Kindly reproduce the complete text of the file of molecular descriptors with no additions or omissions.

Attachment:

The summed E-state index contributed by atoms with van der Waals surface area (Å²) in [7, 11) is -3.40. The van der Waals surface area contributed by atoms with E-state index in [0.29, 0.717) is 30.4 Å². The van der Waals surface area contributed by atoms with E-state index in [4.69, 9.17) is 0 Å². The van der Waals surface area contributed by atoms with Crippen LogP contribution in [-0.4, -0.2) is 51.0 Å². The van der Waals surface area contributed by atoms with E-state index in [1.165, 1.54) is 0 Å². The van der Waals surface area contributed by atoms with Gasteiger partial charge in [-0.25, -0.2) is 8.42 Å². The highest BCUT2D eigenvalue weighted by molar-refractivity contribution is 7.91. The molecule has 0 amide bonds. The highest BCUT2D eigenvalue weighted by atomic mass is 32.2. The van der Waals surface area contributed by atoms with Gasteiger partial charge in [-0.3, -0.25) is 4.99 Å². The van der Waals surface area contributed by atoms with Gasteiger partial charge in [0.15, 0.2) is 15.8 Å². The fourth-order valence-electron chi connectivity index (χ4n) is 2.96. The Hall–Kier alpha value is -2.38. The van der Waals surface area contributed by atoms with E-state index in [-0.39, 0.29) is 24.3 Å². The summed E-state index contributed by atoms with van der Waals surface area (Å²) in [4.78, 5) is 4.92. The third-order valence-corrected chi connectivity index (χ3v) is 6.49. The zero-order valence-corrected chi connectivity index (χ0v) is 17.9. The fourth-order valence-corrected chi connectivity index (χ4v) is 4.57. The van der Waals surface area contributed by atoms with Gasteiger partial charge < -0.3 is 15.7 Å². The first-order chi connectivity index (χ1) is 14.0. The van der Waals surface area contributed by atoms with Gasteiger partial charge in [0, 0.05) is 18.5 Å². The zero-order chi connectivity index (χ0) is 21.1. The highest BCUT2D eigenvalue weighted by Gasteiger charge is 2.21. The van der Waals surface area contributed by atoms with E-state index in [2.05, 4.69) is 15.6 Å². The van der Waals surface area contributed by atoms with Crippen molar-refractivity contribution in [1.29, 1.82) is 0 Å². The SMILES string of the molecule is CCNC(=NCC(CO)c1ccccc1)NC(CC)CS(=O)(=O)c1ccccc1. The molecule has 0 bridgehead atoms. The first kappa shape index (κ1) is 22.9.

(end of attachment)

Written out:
The summed E-state index contributed by atoms with van der Waals surface area (Å²) in [7, 11) is -3.40. The van der Waals surface area contributed by atoms with E-state index in [0.29, 0.717) is 30.4 Å². The van der Waals surface area contributed by atoms with E-state index in [4.69, 9.17) is 0 Å². The van der Waals surface area contributed by atoms with Crippen LogP contribution in [-0.4, -0.2) is 51.0 Å². The van der Waals surface area contributed by atoms with E-state index in [1.165, 1.54) is 0 Å². The van der Waals surface area contributed by atoms with Gasteiger partial charge in [-0.25, -0.2) is 8.42 Å². The highest BCUT2D eigenvalue weighted by molar-refractivity contribution is 7.91. The molecule has 0 amide bonds. The highest BCUT2D eigenvalue weighted by atomic mass is 32.2. The van der Waals surface area contributed by atoms with Gasteiger partial charge in [-0.3, -0.25) is 4.99 Å². The van der Waals surface area contributed by atoms with Gasteiger partial charge in [0.15, 0.2) is 15.8 Å². The fourth-order valence-electron chi connectivity index (χ4n) is 2.96. The Hall–Kier alpha value is -2.38. The van der Waals surface area contributed by atoms with E-state index in [-0.39, 0.29) is 24.3 Å². The summed E-state index contributed by atoms with van der Waals surface area (Å²) in [4.78, 5) is 4.92. The third-order valence-corrected chi connectivity index (χ3v) is 6.49. The zero-order valence-corrected chi connectivity index (χ0v) is 17.9. The fourth-order valence-corrected chi connectivity index (χ4v) is 4.57. The van der Waals surface area contributed by atoms with Gasteiger partial charge < -0.3 is 15.7 Å². The first-order chi connectivity index (χ1) is 14.0. The van der Waals surface area contributed by atoms with Gasteiger partial charge in [0, 0.05) is 18.5 Å². The zero-order chi connectivity index (χ0) is 21.1. The highest BCUT2D eigenvalue weighted by Gasteiger charge is 2.21. The van der Waals surface area contributed by atoms with E-state index in [2.05, 4.69) is 15.6 Å². The van der Waals surface area contributed by atoms with Crippen molar-refractivity contribution in [1.29, 1.82) is 0 Å². The SMILES string of the molecule is CCNC(=NCC(CO)c1ccccc1)NC(CC)CS(=O)(=O)c1ccccc1. The molecule has 0 bridgehead atoms. The first kappa shape index (κ1) is 22.9.